Photoperiodic time measurement in Antarctic krill Euphausia superba
The Southern Ocean ecosystem is characterized by seasonal features such as varying daylight duration, food availability and sea ice coverage. Antarctic krill, Euphausia superba, are one of the most abundant species in the world and play a key role in this ecosystem. Krill have evolved seasonal rhythms to adapt to their seasonal environment, but how the synchronization process with environmental cues functions mechanistically is not fully understood. Within the scope of this thesis the effect of the photoperiod on the seasonal course of metabolic activity of Antarctic krill should be investigated. Krill were exposed to three different photoperiodic simulations each over a period of one year (half a year respectively). All other experimental conditions like food availability and water quality/temperature were constant. The (photoperiodic) simulations were 1) a natural photoperiodic course corresponding to light conditions at 66° S (LD), 2) constant darkness (DD) and 3) the natural course of the photoperiod shortened to half a year (LD 1/2). Under the simulation of the natural course of the photoperiod it could be shown that the activity and mRNA levels of metabolic key enzymes involved in the carbohydrate metabolism and the respiratory chain followed the simulated photoperiodic course, irrespective of the constant food availability. These observations are similar to the previous ones made in the field, where activities were high in summer months and low during winter months. Activities and mRNA of levels of HOAD (beta oxidation of fatty acids) showed a different pattern with increasing values (with a hold-up in winter) and a peak in spring. These observations are also reasonable in context with lipid dynamics observed in the field. Similar seasonal patterns for all enzymes were observed for animals kept under total darkness, suggesting that the metabolic activity is regulated endogenously. In this context the results from the shortened photoperiod LD 1/2 demonstrated an adaptation of the course of metabolic activity to the photoperiodic cycle. This leads to the conclusion that the photoperiod is a very important environmental zeitgeber for the regulation of the seasonal cycle of krill’s metabolic activity. The courses of the metabolic activity observed in DD point to circannual rhythmicity and a putative circannual clock, which governs these rhythms. However, the involvement of krill’s circadian clock in seasonal time-keeping cannot be excluded yet and further investigations need to focus on the role of the circadian clock in seasonal time-keeping.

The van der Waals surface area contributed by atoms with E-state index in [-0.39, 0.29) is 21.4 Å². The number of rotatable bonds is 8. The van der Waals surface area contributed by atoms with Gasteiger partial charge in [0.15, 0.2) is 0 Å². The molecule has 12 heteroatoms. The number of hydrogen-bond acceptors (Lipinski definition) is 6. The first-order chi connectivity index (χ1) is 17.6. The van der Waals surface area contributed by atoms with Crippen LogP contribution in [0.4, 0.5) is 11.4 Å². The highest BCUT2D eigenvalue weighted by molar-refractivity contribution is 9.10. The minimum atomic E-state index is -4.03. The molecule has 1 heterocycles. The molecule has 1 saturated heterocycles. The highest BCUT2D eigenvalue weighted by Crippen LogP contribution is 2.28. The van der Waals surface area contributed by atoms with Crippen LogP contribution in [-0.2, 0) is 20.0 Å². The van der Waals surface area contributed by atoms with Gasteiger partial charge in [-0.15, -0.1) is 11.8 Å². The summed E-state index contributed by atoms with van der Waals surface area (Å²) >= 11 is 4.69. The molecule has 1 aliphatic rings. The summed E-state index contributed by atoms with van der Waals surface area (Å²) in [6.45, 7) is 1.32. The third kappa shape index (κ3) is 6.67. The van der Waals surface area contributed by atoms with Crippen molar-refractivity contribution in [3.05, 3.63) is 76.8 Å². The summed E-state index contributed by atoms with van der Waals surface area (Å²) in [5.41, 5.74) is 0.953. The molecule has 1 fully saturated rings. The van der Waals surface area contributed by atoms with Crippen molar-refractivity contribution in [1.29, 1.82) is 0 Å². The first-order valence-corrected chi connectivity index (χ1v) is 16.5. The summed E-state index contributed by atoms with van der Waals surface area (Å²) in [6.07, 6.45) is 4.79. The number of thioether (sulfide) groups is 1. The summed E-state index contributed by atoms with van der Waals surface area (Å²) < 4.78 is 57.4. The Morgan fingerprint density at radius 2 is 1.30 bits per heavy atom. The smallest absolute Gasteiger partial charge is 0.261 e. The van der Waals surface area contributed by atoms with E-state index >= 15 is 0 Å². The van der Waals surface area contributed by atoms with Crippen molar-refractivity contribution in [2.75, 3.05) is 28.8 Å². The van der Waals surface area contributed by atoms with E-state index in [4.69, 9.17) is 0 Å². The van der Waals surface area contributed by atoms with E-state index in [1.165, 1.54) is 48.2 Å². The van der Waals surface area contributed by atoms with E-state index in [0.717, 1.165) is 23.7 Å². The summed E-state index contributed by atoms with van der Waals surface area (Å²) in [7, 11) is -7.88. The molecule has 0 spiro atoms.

Cloning and characterization of the circadian clock genes in the Antarctic Krill Euphausia superba